The Mahabharata is a collection of hundred Parvas (or ‘sections’) that tell the story of a long-standing family feud between two sets of cousins – the Kauravas and the Pandavas – for control of the Kuru throne in Hastinapur.
The climactic event of the story is an eighteen-day war that happens between the two factions on the battlefield of Kurukshetra.
It is commonly understood that the Pandavas are the protagonists of this tale and the Kauravas the antagonists – though many retellings have appeared over the years that flip this structure.
In this post, we will summarize the Khandava Daha Parva.
(For a full summary of the Mahabharata with all hundred Parvas, see Mahabharata Summary: All 100 Parvas Explained.)
A Brahmin’s Hunger
The Khandava Daha Parva effectively begins with a Brahmin approaching Krishna and Arjuna while they were sporting on the edge of the forest of Khandava.
‘My appetite is voracious, my lords,’ he tells them, ‘and it never ends no matter how much I eat. Will you be able to satisfy my hunger and save my life?’
Krishna and Arjuna tell the Brahmin that they will do anything in their power to help. It should be noted that one of the tenets of the Kshatriya Dharma is that one should never deny a Brahmin’s request.
We see many instances of gods taking advantage of this and soliciting boons from kings. This is an example of one such approach. (Another instance of this occurs when Indra, disguised as a Brahmin, asks Karna for this kavacha-kundalas.)
After receiving a promise from the two heroes, the Brahmin reveals his true identity. ‘I am Agni, O Krishna and Arjuna,’ he says, ‘the lord of fire. I do not wish to eat the food of humans.’
‘Then what is it that you wish to eat, sir?’ asks Krishna.
Agni wants Khandava
‘This forest contains much of the wood that I need to satiate my hunger,’ says Agni, looking around them. ‘But it is also home to Takshaka, the king of the Nagas, and good friend of Indra.
‘Whenever I blaze forth in this direction, therefore, the king of the gods is forever ready at hand to thwart me with a few showers. You and your kinsman are well-versed in the art of war and weapons.
‘I wish that you help me in my quest – make certain that Indra does not interfere, and also prevent the animals in the forest from escaping.’
At this stage, Janamejaya interrupts Vaisampayana, the narrator of the tale, to ask why Agni wanted to destroy the Khandava forest.
‘Why did the illustrious celestial desire to burn that place, O Sage? He must have had a compelling reason to do so. Tell me everything about this incident.’
And Vaisampayana tells him the following story of a king named Swetaki.
Swetaki is a king who lives ‘in the days of yore’, which means long before the events of the Mahabharata take place. He is known more than anything else for his obsession with performing sacrifice after sacrifice.
The poor Brahmins who have been forced to sit in front of the fire for years on end suffer declining eyesight and clogged lungs as a result. Due to this, his priests go on strike and refuse to perform Swetaki’s next planned event: a hundred-year yagnya.
Swetaki tries every trick in the book to placate his priests. He gives them gifts. He speaks to them softly. He threatens them. But when they do not budge, he says to them, exasperated:
‘I am neither a degraded wretch nor have I ever given you any less respect than you deserve. And yet you refuse to grant me my wish. What must I do now?’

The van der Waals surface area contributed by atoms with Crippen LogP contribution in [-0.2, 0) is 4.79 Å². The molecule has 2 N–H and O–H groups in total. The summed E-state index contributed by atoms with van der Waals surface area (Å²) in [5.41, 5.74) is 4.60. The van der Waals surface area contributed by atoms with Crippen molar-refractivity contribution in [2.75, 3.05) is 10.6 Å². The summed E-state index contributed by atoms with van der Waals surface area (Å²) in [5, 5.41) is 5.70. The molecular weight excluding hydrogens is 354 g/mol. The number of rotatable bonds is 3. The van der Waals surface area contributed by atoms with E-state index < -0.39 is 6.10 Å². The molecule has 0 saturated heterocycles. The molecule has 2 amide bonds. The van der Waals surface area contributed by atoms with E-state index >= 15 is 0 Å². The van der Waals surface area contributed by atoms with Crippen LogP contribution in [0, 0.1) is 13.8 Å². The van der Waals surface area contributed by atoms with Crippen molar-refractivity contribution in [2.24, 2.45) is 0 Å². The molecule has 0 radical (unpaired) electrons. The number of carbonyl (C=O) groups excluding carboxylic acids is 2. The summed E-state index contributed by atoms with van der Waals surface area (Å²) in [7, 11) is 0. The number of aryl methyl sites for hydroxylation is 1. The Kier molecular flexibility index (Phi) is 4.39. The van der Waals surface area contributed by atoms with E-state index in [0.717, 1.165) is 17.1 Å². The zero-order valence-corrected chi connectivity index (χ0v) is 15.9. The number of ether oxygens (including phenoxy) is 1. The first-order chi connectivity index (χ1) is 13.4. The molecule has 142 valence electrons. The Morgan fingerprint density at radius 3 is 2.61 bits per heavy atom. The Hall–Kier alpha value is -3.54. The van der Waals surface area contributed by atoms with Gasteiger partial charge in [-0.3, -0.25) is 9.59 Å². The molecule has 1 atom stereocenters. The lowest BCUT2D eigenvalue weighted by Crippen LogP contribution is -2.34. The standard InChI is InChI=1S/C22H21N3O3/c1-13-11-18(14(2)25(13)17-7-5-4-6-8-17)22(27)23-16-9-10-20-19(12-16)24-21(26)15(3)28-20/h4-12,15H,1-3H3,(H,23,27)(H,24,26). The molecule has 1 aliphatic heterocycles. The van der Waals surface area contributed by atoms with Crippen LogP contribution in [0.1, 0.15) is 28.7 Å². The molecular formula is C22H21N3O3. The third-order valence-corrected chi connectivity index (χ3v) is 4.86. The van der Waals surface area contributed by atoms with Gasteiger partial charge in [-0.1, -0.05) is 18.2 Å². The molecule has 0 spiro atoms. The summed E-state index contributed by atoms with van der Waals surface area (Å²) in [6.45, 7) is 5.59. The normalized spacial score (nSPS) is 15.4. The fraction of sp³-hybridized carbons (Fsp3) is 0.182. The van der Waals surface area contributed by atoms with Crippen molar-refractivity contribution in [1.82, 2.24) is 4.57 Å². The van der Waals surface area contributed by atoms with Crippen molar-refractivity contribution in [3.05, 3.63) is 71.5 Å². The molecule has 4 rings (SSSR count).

‘Your appetite for sacrificial ceremonies is unending, O King,’ the priests reply, ‘and we cannot possibly quench it. We think that you should ask Lord Shiva himself to descend from Kailasa and help you conduct your yagnya.’
Though these words are said in anger and mockery, Swetaki takes them seriously, and over the next few years, pleases Shiva with his austerities. When the lord appears and asks him to name his wish, he says, ‘I wish you to assist me at the hundred-year sacrifice.’
Shiva smiles at the king’s naivety. ‘This is not a job for a celestial, O King. But let me see how badly you want it. If you spend the next twelve years incessantly pouring clarified butter into the fire in my honour, at the end of the period, I shall grant you your wish.’
Swetaki does as he is told. For twelve years he keeps the fire going with continuous offerings of clarified butter, and at the end, Shiva reappears to the king and tells him:
‘There is a Brahmin on Earth by name Durvasa, O King, who contains a portion of my essence. I shall ask him to assist you in this project.’
And so Durvasa, at the command of Shiva, helps Swetaki perform the hundred-year-sacrifice. In due course of time, Swetaki ascends to heaven after a life well-lived.
But Agni, with all the offerings that were made to him during this time, becomes overfed, and decides that he will never again take libations of clarified butter from anyone.
He goes to Brahma for advice on how to cure his indigestion, and the grandsire says, ‘Go feast on the forest of Khandava, with the wood and the fat of all the beings living in it. That will free you of your problem.’
Armed with Brahma’s suggestion, Agni tries seven times to consume the Khandava forest, but he fails each time due to the intervention of Indra. The animals of the forest, also, rise up in arms against him.
Elephants fill up their trunks with water and spray it all over the advancing flames. Thousands of many-hooded snakes, the family of Takshaka, also hastily scatter much water over Agni, extinguishing his efforts.
Angered and frustrated by this, Agni goes back to Brahma and asks him what to do. ‘Go and take the help of Nara-Narayana, who are presently incarnate on Earth, and are living in Khandavaprastha at the moment.
‘They will help you with the deed, even if they have to fight the entire army of the celestials to do so.’
This is how Agni disguises himself as a Brahmin and takes Arjuna and Krishna’s word that they would satiate his hunger.
Hearing that they are being employed to fight against the celestials, Arjuna tells Agni, ‘I have great strength in my arms and I carry great knowledge of war craft in my head, but I do not possess any divine weapons, O Agni, with which I can win against the gods.’